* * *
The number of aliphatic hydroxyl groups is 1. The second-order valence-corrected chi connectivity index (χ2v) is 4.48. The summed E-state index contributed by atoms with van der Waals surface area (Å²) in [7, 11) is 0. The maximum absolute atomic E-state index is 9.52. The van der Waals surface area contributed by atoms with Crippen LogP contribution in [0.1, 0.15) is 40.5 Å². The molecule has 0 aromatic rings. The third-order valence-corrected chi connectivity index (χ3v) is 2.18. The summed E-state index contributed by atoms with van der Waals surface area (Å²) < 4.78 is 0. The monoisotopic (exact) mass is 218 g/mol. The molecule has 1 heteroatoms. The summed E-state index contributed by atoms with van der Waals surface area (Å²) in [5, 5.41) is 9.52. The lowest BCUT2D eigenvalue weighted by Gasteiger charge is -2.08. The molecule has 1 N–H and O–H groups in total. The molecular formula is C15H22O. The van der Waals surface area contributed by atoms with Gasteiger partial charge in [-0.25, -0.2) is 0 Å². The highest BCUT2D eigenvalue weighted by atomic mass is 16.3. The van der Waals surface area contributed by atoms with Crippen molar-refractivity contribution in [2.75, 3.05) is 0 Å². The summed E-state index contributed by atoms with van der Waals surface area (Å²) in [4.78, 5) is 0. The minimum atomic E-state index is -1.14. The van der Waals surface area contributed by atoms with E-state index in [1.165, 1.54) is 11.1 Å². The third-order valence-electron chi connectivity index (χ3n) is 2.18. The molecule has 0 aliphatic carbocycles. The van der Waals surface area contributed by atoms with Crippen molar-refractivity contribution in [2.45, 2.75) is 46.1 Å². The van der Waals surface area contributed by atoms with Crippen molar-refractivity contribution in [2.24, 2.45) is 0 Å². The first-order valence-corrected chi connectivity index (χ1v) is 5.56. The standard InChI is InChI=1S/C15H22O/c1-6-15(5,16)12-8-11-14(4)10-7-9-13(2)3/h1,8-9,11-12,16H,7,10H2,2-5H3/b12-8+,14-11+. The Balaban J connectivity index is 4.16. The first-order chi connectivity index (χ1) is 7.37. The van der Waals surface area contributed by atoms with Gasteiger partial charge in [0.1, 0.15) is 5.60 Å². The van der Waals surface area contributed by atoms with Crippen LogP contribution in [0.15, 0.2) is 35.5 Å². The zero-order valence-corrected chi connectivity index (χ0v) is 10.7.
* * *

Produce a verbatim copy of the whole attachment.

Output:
The number of aliphatic hydroxyl groups is 1. The second-order valence-corrected chi connectivity index (χ2v) is 4.48. The summed E-state index contributed by atoms with van der Waals surface area (Å²) in [7, 11) is 0. The maximum absolute atomic E-state index is 9.52. The van der Waals surface area contributed by atoms with Crippen LogP contribution in [0.1, 0.15) is 40.5 Å². The molecule has 0 aromatic rings. The third-order valence-corrected chi connectivity index (χ3v) is 2.18. The summed E-state index contributed by atoms with van der Waals surface area (Å²) < 4.78 is 0. The monoisotopic (exact) mass is 218 g/mol. The molecule has 1 heteroatoms. The summed E-state index contributed by atoms with van der Waals surface area (Å²) in [5, 5.41) is 9.52. The lowest BCUT2D eigenvalue weighted by Gasteiger charge is -2.08. The molecule has 1 N–H and O–H groups in total. The molecular formula is C15H22O. The van der Waals surface area contributed by atoms with Gasteiger partial charge in [-0.25, -0.2) is 0 Å². The highest BCUT2D eigenvalue weighted by atomic mass is 16.3. The van der Waals surface area contributed by atoms with Crippen molar-refractivity contribution in [2.75, 3.05) is 0 Å². The summed E-state index contributed by atoms with van der Waals surface area (Å²) in [4.78, 5) is 0. The minimum atomic E-state index is -1.14. The van der Waals surface area contributed by atoms with E-state index in [1.165, 1.54) is 11.1 Å². The third-order valence-electron chi connectivity index (χ3n) is 2.18. The molecule has 0 aliphatic carbocycles. The van der Waals surface area contributed by atoms with Crippen molar-refractivity contribution in [2.45, 2.75) is 46.1 Å². The van der Waals surface area contributed by atoms with Crippen molar-refractivity contribution in [2.24, 2.45) is 0 Å². The first-order valence-corrected chi connectivity index (χ1v) is 5.56. The standard InChI is InChI=1S/C15H22O/c1-6-15(5,16)12-8-11-14(4)10-7-9-13(2)3/h1,8-9,11-12,16H,7,10H2,2-5H3/b12-8+,14-11+. The Balaban J connectivity index is 4.16. The first-order chi connectivity index (χ1) is 7.37. The van der Waals surface area contributed by atoms with Gasteiger partial charge in [0.1, 0.15) is 5.60 Å². The van der Waals surface area contributed by atoms with Crippen LogP contribution in [0.15, 0.2) is 35.5 Å². The zero-order valence-corrected chi connectivity index (χ0v) is 10.7.